This is an example where the vulnerable IPs and the hostnames are blocked out. Notice that system description details list out the software version. A threat actor can quickly look up the software version, find the appropriate vulnerability, and plan the attack.
Shadowserver’s Open SNMP Report probes the SNMP OID 188.8.131.52.184.108.40.206.0 (sysDescr) and if the host responds to that probe, the host is then probed for OID 220.127.116.11.18.104.22.168.0 (sysName). The analogous shell commands would be:
snmpget -c public -v 2c [ip] 22.214.171.124.126.96.36.199.0
snmpget -c public -v 2c [ip] 188.8.131.52.184.108.40.206.0
Shadowserver makes it easier for the organization, using the vast geomapping resources to locate the likely region, city, the SNMP version number, and other details.
How do you get these Daily Reports?
Shadowserver’s daily reports are the “first step” for any organization that is looking to minimize the risk to their attack surface. Think of their public benefit service as the first attack surface reporting. These reports are free to any organization who signs up @ Shadowserver: https://www.shadowserver.org/what-we-do/network-reporting/get-reports/
There is no gimmick, no “freemium,” and no gotchas. The Shadowserver Foundation is a nonprofit security organization working altruistically behind the scenes to make the Internet more secure for everyone.
Shadowserver has the reports delivered via Email or APIs (see Shadowserver API Documentation). The API option allows organizations to automate the Shadowserver Daily reports into the organization’s Key Performance Indicators (KPIs) for SNMP Security hygiene. If SNMP opens up because of a network change, the missed access list, it will show up in the Shadowserver Daily Reports. The APIs would alert, and the organization can detect and close up the exposure.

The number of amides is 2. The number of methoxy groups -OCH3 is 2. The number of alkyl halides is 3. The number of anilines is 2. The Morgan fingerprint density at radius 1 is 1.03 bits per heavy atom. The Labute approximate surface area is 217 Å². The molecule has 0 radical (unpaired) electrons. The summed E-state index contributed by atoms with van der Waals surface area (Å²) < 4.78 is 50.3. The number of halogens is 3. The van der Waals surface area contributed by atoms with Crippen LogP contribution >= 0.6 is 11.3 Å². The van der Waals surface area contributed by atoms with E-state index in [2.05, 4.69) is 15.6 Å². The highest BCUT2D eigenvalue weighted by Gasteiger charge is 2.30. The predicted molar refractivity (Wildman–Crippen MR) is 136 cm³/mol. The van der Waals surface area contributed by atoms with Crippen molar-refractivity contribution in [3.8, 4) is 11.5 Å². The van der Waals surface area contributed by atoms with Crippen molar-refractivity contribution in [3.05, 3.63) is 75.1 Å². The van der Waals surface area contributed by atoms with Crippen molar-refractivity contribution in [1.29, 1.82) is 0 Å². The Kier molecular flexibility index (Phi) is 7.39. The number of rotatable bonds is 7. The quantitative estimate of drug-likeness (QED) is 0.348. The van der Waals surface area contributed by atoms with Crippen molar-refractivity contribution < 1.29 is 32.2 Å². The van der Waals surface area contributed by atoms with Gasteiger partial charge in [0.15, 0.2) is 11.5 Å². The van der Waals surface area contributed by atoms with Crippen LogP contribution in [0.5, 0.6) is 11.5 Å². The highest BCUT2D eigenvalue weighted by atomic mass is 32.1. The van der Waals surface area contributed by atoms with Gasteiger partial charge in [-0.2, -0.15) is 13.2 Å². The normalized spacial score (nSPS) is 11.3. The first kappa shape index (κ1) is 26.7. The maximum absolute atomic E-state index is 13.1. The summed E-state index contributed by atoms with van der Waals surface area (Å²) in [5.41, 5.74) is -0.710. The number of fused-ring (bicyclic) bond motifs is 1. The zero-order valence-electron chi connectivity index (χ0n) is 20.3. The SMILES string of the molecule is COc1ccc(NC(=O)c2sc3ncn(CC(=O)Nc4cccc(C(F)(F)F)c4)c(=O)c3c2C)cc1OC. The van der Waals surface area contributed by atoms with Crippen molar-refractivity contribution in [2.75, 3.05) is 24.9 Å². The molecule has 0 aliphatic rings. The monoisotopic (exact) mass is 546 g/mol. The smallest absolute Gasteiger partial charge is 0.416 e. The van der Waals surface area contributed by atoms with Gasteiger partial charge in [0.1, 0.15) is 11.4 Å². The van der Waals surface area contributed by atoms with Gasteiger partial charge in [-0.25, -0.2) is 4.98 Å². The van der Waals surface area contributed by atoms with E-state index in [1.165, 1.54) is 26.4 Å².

SNMP’s design does not help secure the devices. Most implementations in equipment pull from old, reliable, and solid SNMP open-source that carry a security design flaw. These implementations check the SNMP community first and, if a match, checks the SNMP access-list (ACL). Most security professionals do not know this. A packet will arrive and be processed by SNMP (the community check) before it gets to “is your IP allowed.” Security policies that think “the ACL check is first” do not realize a security hole and fail to deploy other SNMP access to limit who can use SNMP to monitor, manage, and control the device.
Not to worry, there are ways to work around these SNMP risks. Existing tools built into the network can lock down SNMP. Mindful security practitioners will use these same tools to turn SNMP into a “security tripwire” for Advanced Persistent Threat (APT) Threat Actors moving around inside the network.
Core SNMP Security Principles
Yes, turning off SNMP is always good advice. But, Murphy’s Law of Entropy dominates security operations. All it takes is a software patch to reset SNMP to the “default on” to have a security hole opened. Given this, it is best to assume SNMP is turned on everywhere in your network.
Murphy’s Law of Entropy & SNMP
You think you have SNMP turned off in most of your network. It is part of your configuration script. Then one Monday morning, you get a Shadowserver report that over 100 devices have SNMP on, with the “public” default community open to the Internet. WTF! You look at the weekend activities and find your network peers upgraded the network software to cover a new vulnerability. Of course, the software patch ignored the existing “no SNMP” config and turned on SNMP in the default mode.
Welcome to Murphy’s Law of Entropy!